Teresa Heinz Kerry stayed on as chairman of the Heinz Endowments and remained a trustee of the Brookings Institution. League of Conversation Voters president Deb Callahan told the Los Angeles Times that their early endorsement of John Kerry was because “he had the strongest environmental record” and not because of Heinz grants.  The Tides Foundation denied that Heinz money supported Peaceful Tomorrows, a group critical of the Iraq and Afghanistan Wars  or the Institute for Global Communications, which provided Internet services to groups supporting the regime of Fidel Castro such as the Cuban Solidarity Coalition and Defend Socialist Cuba.  The H.J. Heinz Company said that the company was a “non-partisan organization” and that the Heinz philanthropies and the Heinz family held less than four percent of the company’s stock. 
In 2016, Teresa Heinz Kerry retired as chair of the Heinz Endowments, with her three sons, Andre Heinz, Christopher Heinz, and H. John Heinz IV to chair the board for four-year terms.  Andre Heinz was chair of the board as of May 2022. 
In 2014 Grant Oliphant became president of the Heinz Endowments. Oliphant had served as then-Sen. John Heinz’s press secretary and previously worked as vice-president of the Heinz Endowments and president of the Pittsburgh Foundation. In 2017, the Chronicle of Philanthropy noted that Oliphant “sent a clear message: I am part of the resistance” to President Donald Trump, that the endowments would “fight back” against Trump, and that Oliphant wanted to show nonprofits “That the foundation is committed to supporting them in the struggle for social justice.”  In 2021, Oliphant said the Heinz Endowments would no longer fund the Philanthropy Roundtable, saying the organization supported “the corrosive, partisan, divisive rhetoric that we now see permeating politics.”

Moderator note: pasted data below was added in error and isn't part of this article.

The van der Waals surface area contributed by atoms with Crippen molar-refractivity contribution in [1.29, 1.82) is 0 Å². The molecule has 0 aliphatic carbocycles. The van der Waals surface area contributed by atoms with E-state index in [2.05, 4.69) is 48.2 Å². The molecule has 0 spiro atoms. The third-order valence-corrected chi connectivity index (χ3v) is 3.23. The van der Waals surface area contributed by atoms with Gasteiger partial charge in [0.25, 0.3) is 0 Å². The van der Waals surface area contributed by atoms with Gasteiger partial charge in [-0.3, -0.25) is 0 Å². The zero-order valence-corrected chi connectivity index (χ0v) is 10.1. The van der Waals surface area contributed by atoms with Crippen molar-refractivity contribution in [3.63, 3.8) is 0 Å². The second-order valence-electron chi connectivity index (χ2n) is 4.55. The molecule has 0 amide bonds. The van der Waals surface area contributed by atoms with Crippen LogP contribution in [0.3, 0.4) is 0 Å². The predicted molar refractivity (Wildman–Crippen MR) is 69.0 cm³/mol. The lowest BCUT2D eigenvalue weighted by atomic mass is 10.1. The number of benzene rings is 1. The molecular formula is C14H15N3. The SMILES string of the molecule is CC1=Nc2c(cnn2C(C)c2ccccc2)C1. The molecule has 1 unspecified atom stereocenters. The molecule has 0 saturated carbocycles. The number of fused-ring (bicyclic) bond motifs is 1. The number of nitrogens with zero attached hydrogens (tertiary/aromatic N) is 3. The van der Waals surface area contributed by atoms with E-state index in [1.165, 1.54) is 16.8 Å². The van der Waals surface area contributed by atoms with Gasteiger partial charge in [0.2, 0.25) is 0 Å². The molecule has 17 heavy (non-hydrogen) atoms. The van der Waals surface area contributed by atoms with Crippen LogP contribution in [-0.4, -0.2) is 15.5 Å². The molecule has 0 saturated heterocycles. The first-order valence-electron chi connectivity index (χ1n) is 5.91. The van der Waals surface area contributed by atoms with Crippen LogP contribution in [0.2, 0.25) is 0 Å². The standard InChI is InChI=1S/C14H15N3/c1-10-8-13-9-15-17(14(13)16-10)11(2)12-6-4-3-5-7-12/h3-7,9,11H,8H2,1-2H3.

Oliphant left the Heinz Endowments in 2022 to become president of the Conrad Prebys Foundation. 
In 2017 Grant Oliphant, Teresa Heinz Kerry, and former Vice President Al Gore appeared on a panel sporting the Climate Reality Project, an environmentalist activist organization created by Gore and supported by the Heinz Endowments. “No city in America has staked its future on remaking its relationship with the environment as clearly as Pittsburgh has,” Oliphant said. 
A 2019 Capital Research Center report detailed that Heinz Endowments spent $12 million on environmental grants to “political groups that aim to wipe out coal production, ‘clean air’ groups that support stricter emission regulations, and ‘environmental justice’ advocates,” including the Group Against Smog and Pollution, the Keystone Research Center, and Planned Parenthood of Western Pennsylvania. 
Grants to Black Community Organizations
In November 2020, the Heinz Endowments announced a $12 million program to aid the Black community in Pittsburgh. The Endowments’ chief equity officer, Carmen Anderson, said the grants were part of an effort “to support the Black community and other marginalized citizens.”  In 2021, the Endowments matched a $5 million grant from the Ford Foundation for grants to Black cultural organizations in Pittsburgh.